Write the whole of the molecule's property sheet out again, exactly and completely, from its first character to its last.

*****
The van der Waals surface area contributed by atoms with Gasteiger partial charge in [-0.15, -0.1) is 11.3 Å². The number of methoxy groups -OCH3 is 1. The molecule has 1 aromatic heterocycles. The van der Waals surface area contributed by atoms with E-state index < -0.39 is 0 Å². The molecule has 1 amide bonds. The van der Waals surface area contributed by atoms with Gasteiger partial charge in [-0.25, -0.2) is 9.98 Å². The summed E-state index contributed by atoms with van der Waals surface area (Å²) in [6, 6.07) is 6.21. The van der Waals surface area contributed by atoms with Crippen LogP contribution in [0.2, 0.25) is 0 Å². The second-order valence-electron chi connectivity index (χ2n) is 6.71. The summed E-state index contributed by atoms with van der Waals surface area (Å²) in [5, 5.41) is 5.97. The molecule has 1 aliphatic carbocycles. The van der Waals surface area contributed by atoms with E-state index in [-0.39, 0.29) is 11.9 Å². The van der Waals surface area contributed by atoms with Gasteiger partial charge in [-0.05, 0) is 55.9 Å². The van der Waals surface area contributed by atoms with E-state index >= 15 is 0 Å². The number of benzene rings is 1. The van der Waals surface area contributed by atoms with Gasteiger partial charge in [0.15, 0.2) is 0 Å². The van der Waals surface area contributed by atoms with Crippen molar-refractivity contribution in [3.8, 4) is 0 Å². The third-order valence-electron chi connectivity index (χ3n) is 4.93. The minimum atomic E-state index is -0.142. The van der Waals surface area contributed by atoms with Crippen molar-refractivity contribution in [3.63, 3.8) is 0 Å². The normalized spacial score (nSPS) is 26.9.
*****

The van der Waals surface area contributed by atoms with Gasteiger partial charge in [-0.15, -0.1) is 11.3 Å². The number of methoxy groups -OCH3 is 1. The molecule has 1 aromatic heterocycles. The van der Waals surface area contributed by atoms with E-state index < -0.39 is 0 Å². The molecule has 1 amide bonds. The van der Waals surface area contributed by atoms with Gasteiger partial charge in [-0.25, -0.2) is 9.98 Å². The summed E-state index contributed by atoms with van der Waals surface area (Å²) in [6, 6.07) is 6.21. The van der Waals surface area contributed by atoms with Crippen LogP contribution in [0.2, 0.25) is 0 Å². The second-order valence-electron chi connectivity index (χ2n) is 6.71. The summed E-state index contributed by atoms with van der Waals surface area (Å²) in [5, 5.41) is 5.97. The molecule has 1 aliphatic carbocycles. The van der Waals surface area contributed by atoms with E-state index in [-0.39, 0.29) is 11.9 Å². The van der Waals surface area contributed by atoms with Gasteiger partial charge in [-0.05, 0) is 55.9 Å². The van der Waals surface area contributed by atoms with E-state index >= 15 is 0 Å². The number of benzene rings is 1. The van der Waals surface area contributed by atoms with Gasteiger partial charge in [0.15, 0.2) is 0 Å². The van der Waals surface area contributed by atoms with Crippen molar-refractivity contribution in [3.8, 4) is 0 Å². The third-order valence-electron chi connectivity index (χ3n) is 4.93. The minimum atomic E-state index is -0.142. The van der Waals surface area contributed by atoms with Crippen molar-refractivity contribution in [3.63, 3.8) is 0 Å². The normalized spacial score (nSPS) is 26.9.